Theron’s passion for design stems from the design process and the appreciation of the unique aspects and opportunities each project inherently has. Theron became interested in design at a young age, recalling drawing a floorplan of his parents’ house growing up so party guests could easily navigate. As an architect, Theron values bringing a design from conception to completion, and the answer seeking involved in the process.
Read more about Theron’s passion for architecture and design.
Can you tell us the “backstory” about what brought you to this career path?
As a kid, I was always interested in how things are designed and constructed. I would often play with Lincoln Logs and Legos, following the instructions the first go around and then tearing them apart to explore my own ideas.
In high school, I had an opportunity to take a drafting class, which affirmed my passion for design and led me to pursue a degree in Architecture. I attended a joint program through the University of Missouri-Kansas City and Kansas State University where I completed my master’s in architecture. While completing my degree I had the opportunity to study abroad at Santa Chiara, a school in Castiglion Fiorentino Italy. I enjoyed my time abroad and the school so much that I became a residence counselor post-graduation and helped in teaching other architecture students studying abroad.
Another opportunity I had while pursuing my degree was attending the Kansas City Design Center, an institution under the Kansas State umbrella that works directly with the municipality of Kansas City, MO and the local public entities to create a better city through design and urban planning. During my time there, I and the other participating students worked with local stakeholders to study an important area in Kansas City, ultimately developing a strategic framework laying the grounds for revitalization. That led me to develop my thesis on urban planning theory and take a great interest in how cities work and evolve.
Who or what have been the strongest influences in your career?
The strongest influences on my career would probably be three of my professors, Theodore H. Seligon, FAIA, Joy D. Swallow, FAIA, and Vladimir Krstic. These professors had a way of pushing and challenging students in a positive way, which helped me grow and expand my boundaries in architecture and design.
Not only did those professors shape the architect I am today, but they also inspired me to help develop the next generation of Architects. In 2019 I became a mentor for the Raleigh/Durham ACE Mentorship program, an after-school program that prioritizes workforce development for high school students by connecting them with experts from the architecture, construction, and engineering industry. Becoming a mentor for this organization has been extremely rewarding as I’ve been able to help students bridge skill gaps, watch them grow their interest in the AEC fields, and help guide them through the next steps in this career path.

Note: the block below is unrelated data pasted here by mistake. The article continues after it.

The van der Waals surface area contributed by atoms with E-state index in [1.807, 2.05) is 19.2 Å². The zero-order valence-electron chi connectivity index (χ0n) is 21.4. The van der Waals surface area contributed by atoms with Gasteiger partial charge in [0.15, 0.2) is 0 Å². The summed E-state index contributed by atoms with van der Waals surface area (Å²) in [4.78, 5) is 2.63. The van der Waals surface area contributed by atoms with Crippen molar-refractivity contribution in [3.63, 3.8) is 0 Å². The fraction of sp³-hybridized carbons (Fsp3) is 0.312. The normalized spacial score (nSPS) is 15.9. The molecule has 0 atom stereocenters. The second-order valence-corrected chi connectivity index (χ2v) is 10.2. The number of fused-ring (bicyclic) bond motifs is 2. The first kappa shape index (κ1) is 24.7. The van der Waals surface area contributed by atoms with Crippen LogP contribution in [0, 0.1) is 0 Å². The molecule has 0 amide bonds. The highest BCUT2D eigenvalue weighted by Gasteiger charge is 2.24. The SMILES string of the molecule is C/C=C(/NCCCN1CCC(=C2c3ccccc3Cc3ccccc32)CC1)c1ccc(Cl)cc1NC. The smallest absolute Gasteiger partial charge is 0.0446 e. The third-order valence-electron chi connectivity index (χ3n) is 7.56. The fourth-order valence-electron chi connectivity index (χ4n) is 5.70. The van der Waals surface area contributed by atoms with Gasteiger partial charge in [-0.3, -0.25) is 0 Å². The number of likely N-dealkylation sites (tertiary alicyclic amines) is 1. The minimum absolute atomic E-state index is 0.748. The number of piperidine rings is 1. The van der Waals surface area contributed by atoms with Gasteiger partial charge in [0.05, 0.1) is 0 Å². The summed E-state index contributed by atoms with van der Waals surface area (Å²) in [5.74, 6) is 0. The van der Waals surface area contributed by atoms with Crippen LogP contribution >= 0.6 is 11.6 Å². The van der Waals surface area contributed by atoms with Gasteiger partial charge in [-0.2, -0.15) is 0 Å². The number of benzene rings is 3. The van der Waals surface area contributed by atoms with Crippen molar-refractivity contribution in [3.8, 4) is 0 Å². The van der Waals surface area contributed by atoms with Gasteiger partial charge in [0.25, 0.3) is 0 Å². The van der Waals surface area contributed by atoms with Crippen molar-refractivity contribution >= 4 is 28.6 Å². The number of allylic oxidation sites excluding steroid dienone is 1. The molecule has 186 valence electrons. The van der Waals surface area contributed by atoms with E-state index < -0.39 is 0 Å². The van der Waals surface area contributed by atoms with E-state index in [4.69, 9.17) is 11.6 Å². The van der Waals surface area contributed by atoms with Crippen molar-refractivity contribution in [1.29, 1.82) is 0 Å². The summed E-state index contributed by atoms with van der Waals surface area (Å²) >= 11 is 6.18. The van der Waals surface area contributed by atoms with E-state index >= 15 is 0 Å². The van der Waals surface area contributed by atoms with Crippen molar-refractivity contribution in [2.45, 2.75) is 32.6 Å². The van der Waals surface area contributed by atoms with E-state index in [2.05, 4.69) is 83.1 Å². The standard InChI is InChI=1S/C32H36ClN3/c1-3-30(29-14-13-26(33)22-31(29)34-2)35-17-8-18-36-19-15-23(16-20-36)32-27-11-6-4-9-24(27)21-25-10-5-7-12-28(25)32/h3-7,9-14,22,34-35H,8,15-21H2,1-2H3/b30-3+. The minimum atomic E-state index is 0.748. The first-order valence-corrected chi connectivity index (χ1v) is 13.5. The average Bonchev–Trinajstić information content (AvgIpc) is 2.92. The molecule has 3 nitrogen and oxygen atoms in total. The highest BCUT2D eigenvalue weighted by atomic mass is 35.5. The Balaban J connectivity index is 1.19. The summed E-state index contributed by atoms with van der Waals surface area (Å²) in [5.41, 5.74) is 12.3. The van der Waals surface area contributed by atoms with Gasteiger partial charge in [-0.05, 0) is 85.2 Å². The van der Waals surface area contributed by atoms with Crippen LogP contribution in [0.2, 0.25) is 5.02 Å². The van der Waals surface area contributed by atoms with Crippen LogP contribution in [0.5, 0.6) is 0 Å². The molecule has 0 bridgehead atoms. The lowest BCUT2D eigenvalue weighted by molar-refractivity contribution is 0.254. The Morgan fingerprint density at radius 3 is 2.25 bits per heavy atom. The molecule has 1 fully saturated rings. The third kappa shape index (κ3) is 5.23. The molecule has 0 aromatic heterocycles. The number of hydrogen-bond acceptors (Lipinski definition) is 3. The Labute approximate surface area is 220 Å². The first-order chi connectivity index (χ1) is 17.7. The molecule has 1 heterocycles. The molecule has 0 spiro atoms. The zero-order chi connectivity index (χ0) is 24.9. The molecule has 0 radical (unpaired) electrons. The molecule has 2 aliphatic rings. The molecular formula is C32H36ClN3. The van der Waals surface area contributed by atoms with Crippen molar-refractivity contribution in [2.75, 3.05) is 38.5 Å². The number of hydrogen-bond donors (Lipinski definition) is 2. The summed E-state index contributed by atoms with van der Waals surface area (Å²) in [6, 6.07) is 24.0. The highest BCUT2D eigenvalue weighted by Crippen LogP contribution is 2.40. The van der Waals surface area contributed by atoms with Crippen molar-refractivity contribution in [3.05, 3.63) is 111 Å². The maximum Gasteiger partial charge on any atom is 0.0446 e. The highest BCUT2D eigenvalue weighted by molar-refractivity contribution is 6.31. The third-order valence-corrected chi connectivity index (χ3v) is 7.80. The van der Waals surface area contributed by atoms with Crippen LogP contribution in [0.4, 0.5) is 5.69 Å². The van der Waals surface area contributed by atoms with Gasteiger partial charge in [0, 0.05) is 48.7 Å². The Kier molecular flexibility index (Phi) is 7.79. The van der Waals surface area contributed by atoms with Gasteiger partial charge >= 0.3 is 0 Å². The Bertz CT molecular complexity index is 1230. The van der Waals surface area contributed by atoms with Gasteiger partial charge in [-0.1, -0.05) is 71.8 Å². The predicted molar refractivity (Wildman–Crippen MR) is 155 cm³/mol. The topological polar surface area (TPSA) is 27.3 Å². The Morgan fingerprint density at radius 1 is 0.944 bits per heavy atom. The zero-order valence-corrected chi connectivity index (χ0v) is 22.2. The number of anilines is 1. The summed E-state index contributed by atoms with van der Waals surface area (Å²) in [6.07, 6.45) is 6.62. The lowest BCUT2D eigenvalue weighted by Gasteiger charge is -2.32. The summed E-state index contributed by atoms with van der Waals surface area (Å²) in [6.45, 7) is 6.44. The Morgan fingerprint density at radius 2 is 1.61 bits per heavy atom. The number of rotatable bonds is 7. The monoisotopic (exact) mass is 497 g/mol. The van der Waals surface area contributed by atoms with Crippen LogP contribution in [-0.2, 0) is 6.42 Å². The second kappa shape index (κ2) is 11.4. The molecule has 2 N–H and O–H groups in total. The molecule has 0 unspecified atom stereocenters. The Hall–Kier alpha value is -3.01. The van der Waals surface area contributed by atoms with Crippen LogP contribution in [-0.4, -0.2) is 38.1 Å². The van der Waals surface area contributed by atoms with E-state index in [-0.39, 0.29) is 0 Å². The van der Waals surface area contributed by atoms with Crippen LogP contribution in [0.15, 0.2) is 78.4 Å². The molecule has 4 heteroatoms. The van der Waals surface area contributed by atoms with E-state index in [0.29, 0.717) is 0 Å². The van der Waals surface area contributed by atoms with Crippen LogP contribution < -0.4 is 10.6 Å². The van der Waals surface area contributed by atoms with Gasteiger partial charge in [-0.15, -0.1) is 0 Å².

What are you most passionate about?
Stemming from my childhood curiosity, I am passionate about the process of project development and uncovering solutions to problems that arise in the process. I still find it incredible that as architects we take an initial concept and transform it into a built project that has the ability to create positive impact. In the process of bringing a project to fruition, challenges and problems arise which we must solve and adapt to. I love knowing the solution is out there, you may not know what it is initially, but I enjoy the search to find it, and the gratification that comes with discovering the answer.
Can you describe a challenge that has shaped your work, and how you overcame it?
A challenge I’ve faced personally, that I believe also impacts the practice and profession of architecture, is being adaptable while learning to balance the trends and fads that come and go. As architects we design and build for people, which requires an understanding of how they live and move, and an acknowledgement that both can change over time. The caveat is when ideas are incorporated improperly, either because they are irrelevant or don’t apply, the design of a project can quickly become outdated and lack functionality, rendering it useless.
It is our job to overcome that challenge, amongst many others, and the bests means for that is through engaging our clients and end users in the process, to decipher what is truly important to the project. They are an instrumental part of the process and if we listen and learn enough, we can create a project that is both interesting and meets their needs. I firmly believe that constraints are really opportunities for ingenuity and creativity and the great projects are the ones that are able to be aesthetically beautiful, while being functional yet adaptable and versatile.
What do you do for fun in your spare time?
I love spending time with my family and seeking ways to get outside. My wife and I had a son this past year, which has made family time even more valuable to me. Outside of my family, I enjoy being out in nature, whether it’s through the lens of my camera, sailing on a boat, or hiking around state parks. I also love designing and building furniture and have built several pieces for our house. Needless to say, I keep myself pretty busy.